How To Fix a DVD/BD/CD Drive That Won't Open or Eject

Simple Things to Try When Your CD or DVD Drive is Stuck and Won't Open

Photo of a CD or DVD ejecting from a laptop
Image Source / Getty Images

Have you ever needed to open your CD or DVD drive (generally referred to as your "optical drive") but couldn't? Just your luck, your favorite movie, video game, or music was probably stuck inside.

Maybe the laptop's power died, maybe the drive in your desktop just quit responding, or maybe the door was just stuck or the disc came loose from a try just enough to jam things up.

Regardless of what's happening, or what you think might be happening, there's no reason to rush out and replace the disc or drive just because the eject button doesn't do what you expected it to do.

Fortunately, one of the following two methods almost always does the trick to get the drive open:

How to Force Eject a Disc From Within the OS

We'll start with the easiest way to get the drive open - skip the physical button on the outside and ask your operating system to force eject the disc. You can only try this if your computer has power and is working. Skip down to the next section if that's not the case.

Time Required: Forcing your CD, DVD, or BD drive to eject via your operating system's commands is very easy and should only take a few seconds to try.

  1. Open File Explorer if you're using Windows 10 or Windows 8. Search for it or use the WIN+X menu to open it quickly.

    Open Windows Explorer in earlier versions of Windows.
     
  2. Once open, navigate to the optical drive from the menu on the left. This drive is often auto-named based on what disc is inside the drive but there's usually a small disc icon to help identify it.

    Tip: If you have trouble finding it, look for This PC on the left in Windows 10 or 8, or Computer in earlier versions. Click the icon to the left to expand this if it's collapsed.
     
  1. Right-click or tap-and-hold on the optical drive and choose Eject from the menu that pops up or down.
     
  2. The drive bay or disc should spin down and eject within seconds.

Using a Mac? Similar to the method described above for Windows, find the disc icon, right-click on it, and then choose Eject. Here are some more ideas.

If this doesn't work (Windows, macOS, Linux, etc.), it's time to get physical with it!

How To Open a CD/DVD/BD Drive... With a Paper Clip

It sounds strange, yes, but most computer optical drives, including external ones and those you'll find in your game systems like Xbox and Playstation, have a tiny pinhole that's designed as a last resort method to get the drive bay open.

Time & Tools Required: You'll need a single, heavy-duty paper Clip - not industrial sized, but not one of those flimsy plastic ones, either. The whole process will take less than a few minutes and is very easy.

  1. Unfold the paper clip until there is at least 1 to 2 inches (2 to 5 cm) that is as close to straight as you can get it.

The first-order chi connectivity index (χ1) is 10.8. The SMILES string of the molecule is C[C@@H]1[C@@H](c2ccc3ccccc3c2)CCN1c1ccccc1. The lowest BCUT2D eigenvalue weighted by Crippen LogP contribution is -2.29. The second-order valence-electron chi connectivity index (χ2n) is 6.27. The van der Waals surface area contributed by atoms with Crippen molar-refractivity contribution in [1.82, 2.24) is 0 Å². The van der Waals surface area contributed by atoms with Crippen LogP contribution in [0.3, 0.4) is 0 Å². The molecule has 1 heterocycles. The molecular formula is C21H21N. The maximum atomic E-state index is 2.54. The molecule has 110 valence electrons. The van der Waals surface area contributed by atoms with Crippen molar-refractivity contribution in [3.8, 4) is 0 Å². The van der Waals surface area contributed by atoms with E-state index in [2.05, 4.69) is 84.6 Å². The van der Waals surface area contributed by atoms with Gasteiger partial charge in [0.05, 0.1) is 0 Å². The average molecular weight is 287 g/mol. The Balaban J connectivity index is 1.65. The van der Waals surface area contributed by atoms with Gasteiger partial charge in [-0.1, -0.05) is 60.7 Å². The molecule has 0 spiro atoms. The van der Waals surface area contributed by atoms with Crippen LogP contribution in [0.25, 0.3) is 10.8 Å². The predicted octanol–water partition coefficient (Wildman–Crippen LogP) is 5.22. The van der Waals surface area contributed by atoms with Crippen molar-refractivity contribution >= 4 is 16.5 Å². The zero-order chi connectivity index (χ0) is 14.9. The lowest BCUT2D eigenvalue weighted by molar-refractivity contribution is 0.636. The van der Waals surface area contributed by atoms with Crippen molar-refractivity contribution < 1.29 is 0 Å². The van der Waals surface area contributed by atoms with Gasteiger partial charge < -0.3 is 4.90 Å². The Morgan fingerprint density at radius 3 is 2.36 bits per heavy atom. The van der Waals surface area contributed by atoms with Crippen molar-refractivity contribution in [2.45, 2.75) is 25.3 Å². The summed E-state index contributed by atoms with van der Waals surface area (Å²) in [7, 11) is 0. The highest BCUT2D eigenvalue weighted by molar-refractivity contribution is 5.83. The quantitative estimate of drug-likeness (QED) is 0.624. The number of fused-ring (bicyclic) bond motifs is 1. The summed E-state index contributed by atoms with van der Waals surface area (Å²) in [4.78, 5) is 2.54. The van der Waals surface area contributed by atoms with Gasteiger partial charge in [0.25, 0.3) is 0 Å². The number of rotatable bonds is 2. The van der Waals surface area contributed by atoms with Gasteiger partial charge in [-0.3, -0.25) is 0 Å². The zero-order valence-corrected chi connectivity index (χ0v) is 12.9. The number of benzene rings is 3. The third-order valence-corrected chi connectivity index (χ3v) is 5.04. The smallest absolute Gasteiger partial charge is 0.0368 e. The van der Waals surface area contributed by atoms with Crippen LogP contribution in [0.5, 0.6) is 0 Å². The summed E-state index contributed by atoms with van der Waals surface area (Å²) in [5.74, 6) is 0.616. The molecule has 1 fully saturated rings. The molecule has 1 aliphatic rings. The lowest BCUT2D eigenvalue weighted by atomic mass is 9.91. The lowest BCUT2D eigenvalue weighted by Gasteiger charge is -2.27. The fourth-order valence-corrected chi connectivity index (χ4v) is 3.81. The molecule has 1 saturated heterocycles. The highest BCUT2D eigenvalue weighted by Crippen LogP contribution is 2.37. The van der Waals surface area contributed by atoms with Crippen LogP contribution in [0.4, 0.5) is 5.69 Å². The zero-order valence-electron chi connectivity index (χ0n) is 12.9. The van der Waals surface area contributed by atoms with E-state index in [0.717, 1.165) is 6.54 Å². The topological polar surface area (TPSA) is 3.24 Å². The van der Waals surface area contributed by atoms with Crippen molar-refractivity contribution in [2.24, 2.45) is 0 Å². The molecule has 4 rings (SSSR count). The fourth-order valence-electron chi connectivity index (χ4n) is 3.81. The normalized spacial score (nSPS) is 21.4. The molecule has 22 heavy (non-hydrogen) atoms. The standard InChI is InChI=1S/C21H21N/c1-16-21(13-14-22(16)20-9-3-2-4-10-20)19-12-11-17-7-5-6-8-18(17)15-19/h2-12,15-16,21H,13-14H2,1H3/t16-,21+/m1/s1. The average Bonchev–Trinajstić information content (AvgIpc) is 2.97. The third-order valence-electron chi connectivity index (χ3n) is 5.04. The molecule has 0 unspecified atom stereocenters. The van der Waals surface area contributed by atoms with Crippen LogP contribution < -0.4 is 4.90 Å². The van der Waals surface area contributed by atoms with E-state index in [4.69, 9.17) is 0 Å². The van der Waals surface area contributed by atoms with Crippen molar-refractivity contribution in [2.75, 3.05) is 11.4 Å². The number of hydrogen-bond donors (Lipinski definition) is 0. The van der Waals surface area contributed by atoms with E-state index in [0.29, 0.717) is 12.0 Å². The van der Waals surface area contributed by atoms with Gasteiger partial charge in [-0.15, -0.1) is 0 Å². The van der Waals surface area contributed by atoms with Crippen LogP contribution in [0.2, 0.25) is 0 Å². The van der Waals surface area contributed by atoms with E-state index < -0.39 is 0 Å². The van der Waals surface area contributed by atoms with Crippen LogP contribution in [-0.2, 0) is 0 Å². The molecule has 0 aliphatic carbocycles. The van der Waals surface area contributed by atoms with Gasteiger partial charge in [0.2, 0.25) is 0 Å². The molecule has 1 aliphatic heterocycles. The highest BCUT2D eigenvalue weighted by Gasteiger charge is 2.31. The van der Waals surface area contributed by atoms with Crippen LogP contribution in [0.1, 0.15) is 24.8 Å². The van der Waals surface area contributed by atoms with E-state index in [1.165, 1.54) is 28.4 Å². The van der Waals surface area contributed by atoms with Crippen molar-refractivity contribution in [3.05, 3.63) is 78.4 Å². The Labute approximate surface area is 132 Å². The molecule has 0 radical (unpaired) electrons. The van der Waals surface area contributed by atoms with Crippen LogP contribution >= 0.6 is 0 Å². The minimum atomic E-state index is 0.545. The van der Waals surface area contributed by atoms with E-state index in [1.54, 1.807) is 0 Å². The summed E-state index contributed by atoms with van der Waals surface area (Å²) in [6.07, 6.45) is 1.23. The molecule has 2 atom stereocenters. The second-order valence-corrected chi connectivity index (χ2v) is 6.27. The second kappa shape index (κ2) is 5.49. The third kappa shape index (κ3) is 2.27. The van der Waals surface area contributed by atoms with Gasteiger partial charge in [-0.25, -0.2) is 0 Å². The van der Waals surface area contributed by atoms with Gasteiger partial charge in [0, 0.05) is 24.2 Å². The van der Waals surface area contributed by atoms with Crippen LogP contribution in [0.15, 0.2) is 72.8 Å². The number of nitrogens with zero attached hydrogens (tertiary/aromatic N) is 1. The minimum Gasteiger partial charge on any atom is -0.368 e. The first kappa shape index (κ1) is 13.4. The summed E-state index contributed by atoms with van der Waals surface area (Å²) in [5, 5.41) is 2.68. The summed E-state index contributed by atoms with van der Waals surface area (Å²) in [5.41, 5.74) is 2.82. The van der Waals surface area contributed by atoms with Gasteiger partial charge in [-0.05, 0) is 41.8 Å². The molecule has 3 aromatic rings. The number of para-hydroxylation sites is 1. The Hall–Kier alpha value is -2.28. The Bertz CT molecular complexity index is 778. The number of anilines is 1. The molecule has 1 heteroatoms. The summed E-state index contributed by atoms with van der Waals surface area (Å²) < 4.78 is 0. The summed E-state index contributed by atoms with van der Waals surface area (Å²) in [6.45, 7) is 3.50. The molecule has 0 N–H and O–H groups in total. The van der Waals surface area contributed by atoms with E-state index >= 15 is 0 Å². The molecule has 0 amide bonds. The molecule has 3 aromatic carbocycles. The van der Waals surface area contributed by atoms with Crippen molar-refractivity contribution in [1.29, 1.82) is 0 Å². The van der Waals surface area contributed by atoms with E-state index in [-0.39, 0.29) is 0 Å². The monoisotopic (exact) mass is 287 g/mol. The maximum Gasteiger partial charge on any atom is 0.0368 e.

2. Look closely at your disc drive. Directly under or above the drive bay door (the part that "ejects" the disc) there should be a very small pinhole.

    Tip: If you have one of those desktop optical drives where a large door flips down before the drive bay ejects, pull that down with your finger and then look for the pinhole.

    Tip: Some older desktops require the opening of the front panel, sort of like a large "door" to the computer's housing, to get to this pinhole.
     
  3. Insert the paper clip into the pinhole. Inside the drive, directly behind the pinhole, is small gear that, when rotated, will begin to manually open the drive.
     
  1. Remove and reinsert the paper clip as often as needed to eject the drive bay enough to grab hold of it.
     
  2. Slowly pull on the drive bay until it's fully retracted. Take care not to pull too quickly or to continue to pull when you feel resistance.
     
  3. Remove the CD, DVD, or BD disc from the drive. Slowly push the drive bay back into the drive until closed or press the open/close button if the drive is still working.

If these steps don't work, or you find yourself using the paper clip trick often, it may be time to look at some other options...

No Luck? Here's What to Do Next

At this point, there's likely something physically wrong with the drive or another part of the computer. Here are some things to consider doing:

  • If your drive is external, unplug and plug back in both the data cable and the power cable.
  • Check internally that the power and data cables are firmly connected.
  • Restart your computer and try again.
  • Replace the drive. Optical drives are relatively cheap - Amazon sells many for around $20 USD.

Note: Those are not necessarily in a step-by-step troubleshooting order. What steps you take depends a lot on the type of computer and optical drive you have, as well as your specific situation.